Universidad Nacional de La Plata, Argentina, 1962
Systemic oxygen transport during exerciese. Acclimatization to hypoxia.
My research centers on the mechanisms of adaptation of intact organisms to environmental hypoxia. Environmental hypoxia typically occurs during exposure to altitude and results in alterations in systemic O2 transport and limitations in exercise capacity. Individual that ascend to altitude rapidly may develop acute altitude illnesses such as acute mountain sickness, high altitude pulmonary edema (HAPE) or high altitude cerebral edema (HACE). Acclimatized individuals, or persons indigenous to high altitude may develop chronic mountain sickness, or Monge’s disease, which is characterized by excessive polycythemia.
My laboratory has been involved in studies directed to determine the mechanisms for the limitations in systemic O2 transport during maximal exercise in acute and chronic hypoxia, using a model which allowed the characterization of the various steps in systemic O2 transport from the environment to the tissue capillary.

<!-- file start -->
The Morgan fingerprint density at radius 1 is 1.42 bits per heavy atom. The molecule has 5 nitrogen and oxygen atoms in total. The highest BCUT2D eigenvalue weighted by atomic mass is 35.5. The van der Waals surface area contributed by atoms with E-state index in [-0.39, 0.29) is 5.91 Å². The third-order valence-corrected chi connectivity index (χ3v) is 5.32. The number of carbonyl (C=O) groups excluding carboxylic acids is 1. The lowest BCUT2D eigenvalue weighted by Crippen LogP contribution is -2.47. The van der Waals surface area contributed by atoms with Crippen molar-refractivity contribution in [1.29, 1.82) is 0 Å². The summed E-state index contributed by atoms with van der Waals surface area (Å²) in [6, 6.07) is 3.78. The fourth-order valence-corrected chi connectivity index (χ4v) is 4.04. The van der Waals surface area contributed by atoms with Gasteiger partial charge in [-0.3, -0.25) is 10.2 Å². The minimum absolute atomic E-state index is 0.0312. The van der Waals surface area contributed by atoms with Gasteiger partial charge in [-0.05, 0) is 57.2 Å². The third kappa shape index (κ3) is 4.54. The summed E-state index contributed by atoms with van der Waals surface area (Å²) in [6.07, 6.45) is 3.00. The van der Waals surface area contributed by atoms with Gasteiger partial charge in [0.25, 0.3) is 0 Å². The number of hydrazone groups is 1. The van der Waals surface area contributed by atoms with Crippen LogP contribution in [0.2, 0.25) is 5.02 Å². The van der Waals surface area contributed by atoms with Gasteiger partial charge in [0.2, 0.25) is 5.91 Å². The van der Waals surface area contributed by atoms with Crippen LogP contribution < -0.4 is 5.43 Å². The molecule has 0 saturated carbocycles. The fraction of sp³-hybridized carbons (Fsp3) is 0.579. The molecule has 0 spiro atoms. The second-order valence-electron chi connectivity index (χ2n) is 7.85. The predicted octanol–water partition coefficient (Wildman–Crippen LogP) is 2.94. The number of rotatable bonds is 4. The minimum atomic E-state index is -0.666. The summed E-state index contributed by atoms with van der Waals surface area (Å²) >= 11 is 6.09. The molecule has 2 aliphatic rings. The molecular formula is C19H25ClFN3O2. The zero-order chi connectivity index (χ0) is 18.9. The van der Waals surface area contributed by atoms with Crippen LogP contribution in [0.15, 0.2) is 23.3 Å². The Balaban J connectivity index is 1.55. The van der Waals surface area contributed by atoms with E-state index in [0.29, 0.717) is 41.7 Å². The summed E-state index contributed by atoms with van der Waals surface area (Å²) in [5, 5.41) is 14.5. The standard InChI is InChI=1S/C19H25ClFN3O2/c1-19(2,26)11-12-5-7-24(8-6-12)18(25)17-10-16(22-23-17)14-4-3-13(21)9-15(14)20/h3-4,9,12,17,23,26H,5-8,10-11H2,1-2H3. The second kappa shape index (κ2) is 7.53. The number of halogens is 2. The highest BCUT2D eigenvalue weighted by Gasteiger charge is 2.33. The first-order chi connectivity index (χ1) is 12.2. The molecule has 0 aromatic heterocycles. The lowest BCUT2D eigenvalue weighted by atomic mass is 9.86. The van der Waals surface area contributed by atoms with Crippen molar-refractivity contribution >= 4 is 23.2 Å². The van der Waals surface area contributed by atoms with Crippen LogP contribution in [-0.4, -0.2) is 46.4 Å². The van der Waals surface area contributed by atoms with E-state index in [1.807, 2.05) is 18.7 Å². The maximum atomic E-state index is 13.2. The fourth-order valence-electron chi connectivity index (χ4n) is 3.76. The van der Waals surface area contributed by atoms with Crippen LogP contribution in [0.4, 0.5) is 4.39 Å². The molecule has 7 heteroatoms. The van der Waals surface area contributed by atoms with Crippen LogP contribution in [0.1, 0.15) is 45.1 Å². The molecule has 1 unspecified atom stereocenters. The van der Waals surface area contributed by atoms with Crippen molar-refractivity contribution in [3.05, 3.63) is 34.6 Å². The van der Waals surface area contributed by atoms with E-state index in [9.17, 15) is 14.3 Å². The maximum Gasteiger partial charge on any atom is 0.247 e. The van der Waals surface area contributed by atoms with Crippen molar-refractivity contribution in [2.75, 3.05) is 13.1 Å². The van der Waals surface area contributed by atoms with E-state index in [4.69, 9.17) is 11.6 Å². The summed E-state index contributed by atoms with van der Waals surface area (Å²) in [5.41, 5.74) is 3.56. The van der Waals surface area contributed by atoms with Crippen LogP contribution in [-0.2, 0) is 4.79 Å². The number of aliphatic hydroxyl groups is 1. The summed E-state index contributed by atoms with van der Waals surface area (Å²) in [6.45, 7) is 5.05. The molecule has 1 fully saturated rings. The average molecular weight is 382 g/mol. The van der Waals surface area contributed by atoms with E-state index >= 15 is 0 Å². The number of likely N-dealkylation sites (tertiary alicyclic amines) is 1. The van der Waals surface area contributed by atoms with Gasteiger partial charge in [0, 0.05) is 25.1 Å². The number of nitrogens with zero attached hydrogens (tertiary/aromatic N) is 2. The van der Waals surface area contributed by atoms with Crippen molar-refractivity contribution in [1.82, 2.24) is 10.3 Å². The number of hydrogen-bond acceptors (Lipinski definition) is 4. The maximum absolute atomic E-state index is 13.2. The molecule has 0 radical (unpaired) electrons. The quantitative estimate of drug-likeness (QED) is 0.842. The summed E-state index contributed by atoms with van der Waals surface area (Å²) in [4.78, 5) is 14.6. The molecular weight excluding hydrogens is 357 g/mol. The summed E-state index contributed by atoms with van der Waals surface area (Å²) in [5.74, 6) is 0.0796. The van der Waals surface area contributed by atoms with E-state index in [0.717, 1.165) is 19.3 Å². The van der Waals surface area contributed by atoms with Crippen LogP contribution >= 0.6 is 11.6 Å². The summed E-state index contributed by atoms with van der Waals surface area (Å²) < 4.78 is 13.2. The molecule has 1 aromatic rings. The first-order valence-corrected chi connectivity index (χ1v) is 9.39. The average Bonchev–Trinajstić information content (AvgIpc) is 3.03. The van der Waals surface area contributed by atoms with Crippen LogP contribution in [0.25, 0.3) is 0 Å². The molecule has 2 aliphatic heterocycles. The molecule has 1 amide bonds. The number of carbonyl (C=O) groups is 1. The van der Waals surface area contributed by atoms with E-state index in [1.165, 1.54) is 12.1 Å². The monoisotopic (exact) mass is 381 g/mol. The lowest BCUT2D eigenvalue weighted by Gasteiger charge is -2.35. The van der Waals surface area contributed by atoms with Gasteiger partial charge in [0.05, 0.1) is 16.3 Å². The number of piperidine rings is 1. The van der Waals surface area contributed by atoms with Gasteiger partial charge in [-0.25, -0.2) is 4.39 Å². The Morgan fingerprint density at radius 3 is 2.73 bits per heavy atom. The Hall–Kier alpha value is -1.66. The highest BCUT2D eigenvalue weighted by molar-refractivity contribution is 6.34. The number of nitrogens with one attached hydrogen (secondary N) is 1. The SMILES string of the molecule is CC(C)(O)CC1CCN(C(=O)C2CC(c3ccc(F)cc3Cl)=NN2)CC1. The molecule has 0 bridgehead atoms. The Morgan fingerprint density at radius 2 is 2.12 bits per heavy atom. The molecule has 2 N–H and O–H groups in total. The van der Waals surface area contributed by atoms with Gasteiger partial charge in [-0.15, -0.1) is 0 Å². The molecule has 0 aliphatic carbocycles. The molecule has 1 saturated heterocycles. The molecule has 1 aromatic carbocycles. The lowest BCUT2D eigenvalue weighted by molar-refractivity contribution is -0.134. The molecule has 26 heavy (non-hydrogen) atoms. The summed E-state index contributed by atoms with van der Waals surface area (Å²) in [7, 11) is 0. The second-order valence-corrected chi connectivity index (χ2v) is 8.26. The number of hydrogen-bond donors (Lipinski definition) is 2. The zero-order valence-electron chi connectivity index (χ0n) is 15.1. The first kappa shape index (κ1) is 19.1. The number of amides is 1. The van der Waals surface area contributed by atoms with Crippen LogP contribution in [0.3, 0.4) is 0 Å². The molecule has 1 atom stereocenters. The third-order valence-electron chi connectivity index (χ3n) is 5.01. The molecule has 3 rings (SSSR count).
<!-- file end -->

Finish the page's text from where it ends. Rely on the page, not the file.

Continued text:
A second line of research is the role of inflammation in the pathophysiology of acute illnesses of altitude. Recent studies in collaboration with Dr. John Wood have shown that rats and mice exposed to hypoxia develop a rapid and ubiquitous inflammatory response characterized by increased ROS and reduced NO levels in various microcirculatory beds, activations of perivascular mast cells, leukocyte recruitment and increased vascular permeability. If the animals are maintained in hypoxia for 2-3 weeks, the inflammation disappears and the animals do not demonstrate increased in inflammatory markers if exposed to even more severe hypoxia.
Current efforts are directed to test the hypothesis that the systemic inflammation of hypoxia Is triggered by an agent released from a distant site and transported by the circulation. This agent would initiate the inflammation by sctivating perivascular mast cells.